Identify your talents and use them whenever applicable. Getting to grips with what you can do well can help you maintain a positive attitude, which in turn changes how you view challenges. In fact, having successful experiences has been shown to raise self-efficacy, the belief of one’s ability to succeed at a given task or situation, most notably back in a 1982 psychology study.
You may have a gift for drawing or painting. It could be something else entirely, such as knowing a foreign language. The point is you can use all of your aptitudes as advantages, whether it’s landing a new job or moving up in your current one. Employers are always looking for those with unique skills and initiative, so get to it!
Start with an obvious one, shall we? Being on time is a sign of professionalism that shows consideration and commitment to others, translating to them that you value their time as much as your own. If, for some reason, you're genuinely late or can’t attend, always try to let someone know as early as possible so that they can adjust their plans.
Just as you should respect your colleagues by being punctual, sticking to deadlines shows dedication to goals and cultivates a form of self-respect, that feel-good moment of having time to spare, a brilliant boost for your self-confidence.
Actually, adhering to deadlines might just be the most critical habit of a career. It shows full control of time, a mastery of work, and respect for your team all at once. When managers trust you to complete quality within the set deadlines, you gain some serious reputation as a go-getting productivity guru.
Deadlines get a whole lot less stressful after you’ve effectively organized your work area. Staying organized prevents you from misplacing important documents or information, ensuring that you’re able to find exactly what you need when you need it.
Manic hunting for x and y often causes substantial delays, or prevents you from working on a project altogether. Not only that, a muddled desk gives you a harder time when trying to focus on your work: tidy desk, tidy mind, as the adage reads.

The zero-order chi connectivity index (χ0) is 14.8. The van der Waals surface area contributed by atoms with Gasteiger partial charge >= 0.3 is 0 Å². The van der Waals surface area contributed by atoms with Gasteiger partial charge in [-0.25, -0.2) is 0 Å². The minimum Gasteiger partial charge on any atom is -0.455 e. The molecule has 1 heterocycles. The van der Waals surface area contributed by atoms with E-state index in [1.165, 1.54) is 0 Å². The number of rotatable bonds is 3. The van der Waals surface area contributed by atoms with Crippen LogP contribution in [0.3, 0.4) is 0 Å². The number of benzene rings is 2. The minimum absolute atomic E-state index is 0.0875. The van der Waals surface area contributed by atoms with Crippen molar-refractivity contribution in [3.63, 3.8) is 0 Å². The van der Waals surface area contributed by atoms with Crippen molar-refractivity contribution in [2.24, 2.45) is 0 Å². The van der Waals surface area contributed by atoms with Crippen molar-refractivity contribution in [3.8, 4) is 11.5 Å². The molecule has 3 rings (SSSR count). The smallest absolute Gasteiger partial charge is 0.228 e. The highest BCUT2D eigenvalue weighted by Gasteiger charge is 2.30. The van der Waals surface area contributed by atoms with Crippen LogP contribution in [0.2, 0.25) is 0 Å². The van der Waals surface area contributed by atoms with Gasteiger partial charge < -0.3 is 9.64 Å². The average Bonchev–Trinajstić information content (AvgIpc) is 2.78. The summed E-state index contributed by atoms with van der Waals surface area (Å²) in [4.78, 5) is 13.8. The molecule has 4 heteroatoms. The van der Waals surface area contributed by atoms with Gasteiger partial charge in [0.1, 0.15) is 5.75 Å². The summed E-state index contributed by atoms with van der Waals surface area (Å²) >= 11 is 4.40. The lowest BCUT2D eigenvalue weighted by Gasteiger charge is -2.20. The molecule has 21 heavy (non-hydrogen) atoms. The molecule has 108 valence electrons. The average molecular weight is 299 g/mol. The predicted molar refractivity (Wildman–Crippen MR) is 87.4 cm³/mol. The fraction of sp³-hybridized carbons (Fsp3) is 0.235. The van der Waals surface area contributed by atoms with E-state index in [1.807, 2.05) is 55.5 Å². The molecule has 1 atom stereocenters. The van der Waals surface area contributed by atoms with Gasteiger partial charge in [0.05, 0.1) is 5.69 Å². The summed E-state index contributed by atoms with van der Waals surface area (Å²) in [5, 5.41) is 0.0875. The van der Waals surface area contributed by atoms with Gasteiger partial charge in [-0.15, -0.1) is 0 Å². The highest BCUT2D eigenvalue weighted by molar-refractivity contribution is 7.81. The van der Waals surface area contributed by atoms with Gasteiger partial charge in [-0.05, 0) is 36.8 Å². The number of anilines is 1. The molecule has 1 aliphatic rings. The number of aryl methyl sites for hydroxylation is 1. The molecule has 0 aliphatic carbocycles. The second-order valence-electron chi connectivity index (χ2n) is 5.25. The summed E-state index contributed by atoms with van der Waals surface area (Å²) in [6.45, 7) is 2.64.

It’s extremely difficult to be a high performer if you aren't organized. Utilize the resources you have available to you. Even simple practices, such as color-coding your calendar and sticking to a daily routine or to-do list will make an enormous impact. If you’re an avid lover of tabs, highlighters and symbols, you might look into keeping a weekly or monthly spread in a bullet journal. Any kind of work plan that outlines critical tasks for the following day provides momentum.
If you can limit distractions during the workday, you will likely be more focused, task-oriented and able to achieve your goals. Consider how you usually spend your workdays, and identify things that take away your focus or prevent you from working at full capacity. Make a list of those things then try to make a plan to eliminate or avoid them.
If you consider yourself the kind of person who thrives in bustling work environments, think again. While a 2008 study from UC Irvine did find that interrupted work “may be done faster,” they explained that “after only 20 minutes of interrupted performance people reported significantly higher stress, frustration, workload, effort, and pressure.”
We’re all human, so you can still schedule a little time for distractions such as browsing social media or reading a casual article. However, as you’re aware these tasks usually steal more time than they deserve, use time-boxing to make sure you limit these activities.
It is easy to get wrapped up in your work without realizing that your own health and well-being is suffering in the process. This is why it’s important to balance your work with your personal life, being sure to set aside time for you and your loved ones.
It’s great to get work done, but don’t lose sight of these other aspects of life that bring joy and contentment. You don’t even need to stop scheduling and organizing if you struggle to switch these skills off... you can still pencil in your social activities and family trips, just be sure to prioritize them when the time comes, setting aside work for some healthy relaxation... you’ve earned it!
This one is an absolute must. Communication is the lifeblood of the business world. How you communicate matters as much as what’s communicated. “It is recognized that self-confidence [and] good communication skills... are the most important factors for success and professional advancement,” reads one academic overview.